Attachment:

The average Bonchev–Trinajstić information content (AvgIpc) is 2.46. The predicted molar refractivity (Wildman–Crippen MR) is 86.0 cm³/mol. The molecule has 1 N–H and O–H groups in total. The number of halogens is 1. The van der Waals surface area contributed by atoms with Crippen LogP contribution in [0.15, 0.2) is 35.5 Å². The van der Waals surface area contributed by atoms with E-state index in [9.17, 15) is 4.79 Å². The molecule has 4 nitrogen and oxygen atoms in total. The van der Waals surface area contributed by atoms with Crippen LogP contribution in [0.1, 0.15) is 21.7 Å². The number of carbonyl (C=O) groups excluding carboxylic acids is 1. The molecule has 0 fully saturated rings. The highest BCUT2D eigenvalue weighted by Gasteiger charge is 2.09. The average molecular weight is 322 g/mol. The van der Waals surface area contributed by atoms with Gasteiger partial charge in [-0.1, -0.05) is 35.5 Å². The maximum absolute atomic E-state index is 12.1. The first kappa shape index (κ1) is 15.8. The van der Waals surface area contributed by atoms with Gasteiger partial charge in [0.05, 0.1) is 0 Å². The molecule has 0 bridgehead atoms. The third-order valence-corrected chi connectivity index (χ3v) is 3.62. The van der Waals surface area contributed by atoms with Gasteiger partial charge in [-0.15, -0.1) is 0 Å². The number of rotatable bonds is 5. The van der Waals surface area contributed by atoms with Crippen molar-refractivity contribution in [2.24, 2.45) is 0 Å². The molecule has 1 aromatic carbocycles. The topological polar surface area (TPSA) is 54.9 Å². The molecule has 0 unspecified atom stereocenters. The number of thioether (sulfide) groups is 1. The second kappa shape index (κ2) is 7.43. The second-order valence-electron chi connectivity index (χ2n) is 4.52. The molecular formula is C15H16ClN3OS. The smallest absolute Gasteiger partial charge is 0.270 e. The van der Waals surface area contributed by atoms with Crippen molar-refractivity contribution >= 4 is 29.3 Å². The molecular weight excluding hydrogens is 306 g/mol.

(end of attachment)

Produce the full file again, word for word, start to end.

The average Bonchev–Trinajstić information content (AvgIpc) is 2.46. The predicted molar refractivity (Wildman–Crippen MR) is 86.0 cm³/mol. The molecule has 1 N–H and O–H groups in total. The number of halogens is 1. The van der Waals surface area contributed by atoms with Crippen LogP contribution in [0.15, 0.2) is 35.5 Å². The van der Waals surface area contributed by atoms with E-state index in [9.17, 15) is 4.79 Å². The molecule has 4 nitrogen and oxygen atoms in total. The van der Waals surface area contributed by atoms with Crippen LogP contribution in [0.1, 0.15) is 21.7 Å². The number of carbonyl (C=O) groups excluding carboxylic acids is 1. The molecule has 0 fully saturated rings. The highest BCUT2D eigenvalue weighted by Gasteiger charge is 2.09. The average molecular weight is 322 g/mol. The van der Waals surface area contributed by atoms with Gasteiger partial charge in [-0.1, -0.05) is 35.5 Å². The maximum absolute atomic E-state index is 12.1. The first kappa shape index (κ1) is 15.8. The van der Waals surface area contributed by atoms with Gasteiger partial charge in [0.05, 0.1) is 0 Å². The molecule has 0 bridgehead atoms. The third-order valence-corrected chi connectivity index (χ3v) is 3.62. The van der Waals surface area contributed by atoms with Gasteiger partial charge in [-0.15, -0.1) is 0 Å². The number of rotatable bonds is 5. The van der Waals surface area contributed by atoms with Crippen molar-refractivity contribution in [2.24, 2.45) is 0 Å². The molecule has 1 aromatic carbocycles. The topological polar surface area (TPSA) is 54.9 Å². The molecule has 0 unspecified atom stereocenters. The number of thioether (sulfide) groups is 1. The second kappa shape index (κ2) is 7.43. The second-order valence-electron chi connectivity index (χ2n) is 4.52. The molecular formula is C15H16ClN3OS. The smallest absolute Gasteiger partial charge is 0.270 e. The van der Waals surface area contributed by atoms with Crippen molar-refractivity contribution >= 4 is 29.3 Å². The molecular weight excluding hydrogens is 306 g/mol.